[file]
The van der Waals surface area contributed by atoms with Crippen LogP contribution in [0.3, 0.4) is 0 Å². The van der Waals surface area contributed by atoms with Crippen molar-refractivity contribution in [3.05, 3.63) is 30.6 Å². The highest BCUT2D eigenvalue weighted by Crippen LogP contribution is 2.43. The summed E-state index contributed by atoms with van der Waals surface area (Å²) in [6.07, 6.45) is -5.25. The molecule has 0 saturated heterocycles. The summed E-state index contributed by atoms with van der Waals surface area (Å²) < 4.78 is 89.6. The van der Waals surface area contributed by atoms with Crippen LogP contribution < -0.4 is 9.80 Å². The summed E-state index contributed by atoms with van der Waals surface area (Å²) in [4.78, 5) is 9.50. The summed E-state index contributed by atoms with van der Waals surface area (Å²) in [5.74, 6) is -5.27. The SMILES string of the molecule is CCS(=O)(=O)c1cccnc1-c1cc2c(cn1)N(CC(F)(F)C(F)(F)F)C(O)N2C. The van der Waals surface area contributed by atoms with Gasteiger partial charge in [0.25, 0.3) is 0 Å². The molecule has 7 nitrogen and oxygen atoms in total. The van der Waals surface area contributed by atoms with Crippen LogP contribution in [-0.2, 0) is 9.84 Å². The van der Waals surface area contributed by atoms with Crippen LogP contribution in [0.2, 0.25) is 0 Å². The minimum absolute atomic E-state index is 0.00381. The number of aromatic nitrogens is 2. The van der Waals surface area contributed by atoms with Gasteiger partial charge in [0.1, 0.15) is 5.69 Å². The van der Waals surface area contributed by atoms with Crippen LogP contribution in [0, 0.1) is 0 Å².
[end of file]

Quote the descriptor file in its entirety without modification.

The van der Waals surface area contributed by atoms with Crippen LogP contribution in [0.3, 0.4) is 0 Å². The van der Waals surface area contributed by atoms with Crippen molar-refractivity contribution in [3.05, 3.63) is 30.6 Å². The highest BCUT2D eigenvalue weighted by Crippen LogP contribution is 2.43. The summed E-state index contributed by atoms with van der Waals surface area (Å²) in [6.07, 6.45) is -5.25. The molecule has 0 saturated heterocycles. The summed E-state index contributed by atoms with van der Waals surface area (Å²) < 4.78 is 89.6. The van der Waals surface area contributed by atoms with Crippen LogP contribution < -0.4 is 9.80 Å². The summed E-state index contributed by atoms with van der Waals surface area (Å²) in [4.78, 5) is 9.50. The summed E-state index contributed by atoms with van der Waals surface area (Å²) in [5.74, 6) is -5.27. The SMILES string of the molecule is CCS(=O)(=O)c1cccnc1-c1cc2c(cn1)N(CC(F)(F)C(F)(F)F)C(O)N2C. The van der Waals surface area contributed by atoms with Gasteiger partial charge in [0.25, 0.3) is 0 Å². The molecule has 7 nitrogen and oxygen atoms in total. The van der Waals surface area contributed by atoms with Crippen LogP contribution in [-0.2, 0) is 9.84 Å². The van der Waals surface area contributed by atoms with Crippen LogP contribution in [0.2, 0.25) is 0 Å². The minimum absolute atomic E-state index is 0.00381. The number of aromatic nitrogens is 2. The van der Waals surface area contributed by atoms with Gasteiger partial charge in [0.1, 0.15) is 5.69 Å². The van der Waals surface area contributed by atoms with Crippen LogP contribution in [0, 0.1) is 0 Å².